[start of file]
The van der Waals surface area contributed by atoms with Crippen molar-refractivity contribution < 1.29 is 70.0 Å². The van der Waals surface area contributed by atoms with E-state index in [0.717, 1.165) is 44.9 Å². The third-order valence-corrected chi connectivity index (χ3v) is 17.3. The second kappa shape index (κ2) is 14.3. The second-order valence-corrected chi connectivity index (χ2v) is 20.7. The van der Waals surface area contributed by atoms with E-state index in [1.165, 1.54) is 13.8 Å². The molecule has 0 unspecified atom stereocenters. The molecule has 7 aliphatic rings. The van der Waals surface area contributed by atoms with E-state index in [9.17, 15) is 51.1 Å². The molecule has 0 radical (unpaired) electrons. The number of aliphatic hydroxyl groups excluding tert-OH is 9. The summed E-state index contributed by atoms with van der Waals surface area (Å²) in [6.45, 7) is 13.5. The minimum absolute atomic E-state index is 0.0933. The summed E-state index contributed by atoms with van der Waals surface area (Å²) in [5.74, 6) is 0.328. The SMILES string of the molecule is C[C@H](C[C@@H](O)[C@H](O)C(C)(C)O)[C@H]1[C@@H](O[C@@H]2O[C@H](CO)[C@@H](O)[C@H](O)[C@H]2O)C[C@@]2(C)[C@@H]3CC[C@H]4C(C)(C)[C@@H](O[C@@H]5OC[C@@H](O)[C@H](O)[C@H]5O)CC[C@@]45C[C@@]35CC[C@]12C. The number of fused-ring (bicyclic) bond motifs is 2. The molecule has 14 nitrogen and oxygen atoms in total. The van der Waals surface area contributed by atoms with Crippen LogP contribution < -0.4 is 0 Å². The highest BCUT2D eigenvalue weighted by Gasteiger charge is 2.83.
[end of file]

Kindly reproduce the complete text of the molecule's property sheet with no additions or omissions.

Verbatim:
The van der Waals surface area contributed by atoms with Crippen molar-refractivity contribution < 1.29 is 70.0 Å². The van der Waals surface area contributed by atoms with E-state index in [0.717, 1.165) is 44.9 Å². The third-order valence-corrected chi connectivity index (χ3v) is 17.3. The second kappa shape index (κ2) is 14.3. The second-order valence-corrected chi connectivity index (χ2v) is 20.7. The van der Waals surface area contributed by atoms with E-state index in [1.165, 1.54) is 13.8 Å². The molecule has 0 unspecified atom stereocenters. The molecule has 7 aliphatic rings. The van der Waals surface area contributed by atoms with E-state index in [9.17, 15) is 51.1 Å². The molecule has 0 radical (unpaired) electrons. The number of aliphatic hydroxyl groups excluding tert-OH is 9. The summed E-state index contributed by atoms with van der Waals surface area (Å²) in [6.45, 7) is 13.5. The minimum absolute atomic E-state index is 0.0933. The summed E-state index contributed by atoms with van der Waals surface area (Å²) in [5.74, 6) is 0.328. The SMILES string of the molecule is C[C@H](C[C@@H](O)[C@H](O)C(C)(C)O)[C@H]1[C@@H](O[C@@H]2O[C@H](CO)[C@@H](O)[C@H](O)[C@H]2O)C[C@@]2(C)[C@@H]3CC[C@H]4C(C)(C)[C@@H](O[C@@H]5OC[C@@H](O)[C@H](O)[C@H]5O)CC[C@@]45C[C@@]35CC[C@]12C. The number of fused-ring (bicyclic) bond motifs is 2. The molecule has 14 nitrogen and oxygen atoms in total. The van der Waals surface area contributed by atoms with Crippen LogP contribution < -0.4 is 0 Å². The highest BCUT2D eigenvalue weighted by Gasteiger charge is 2.83.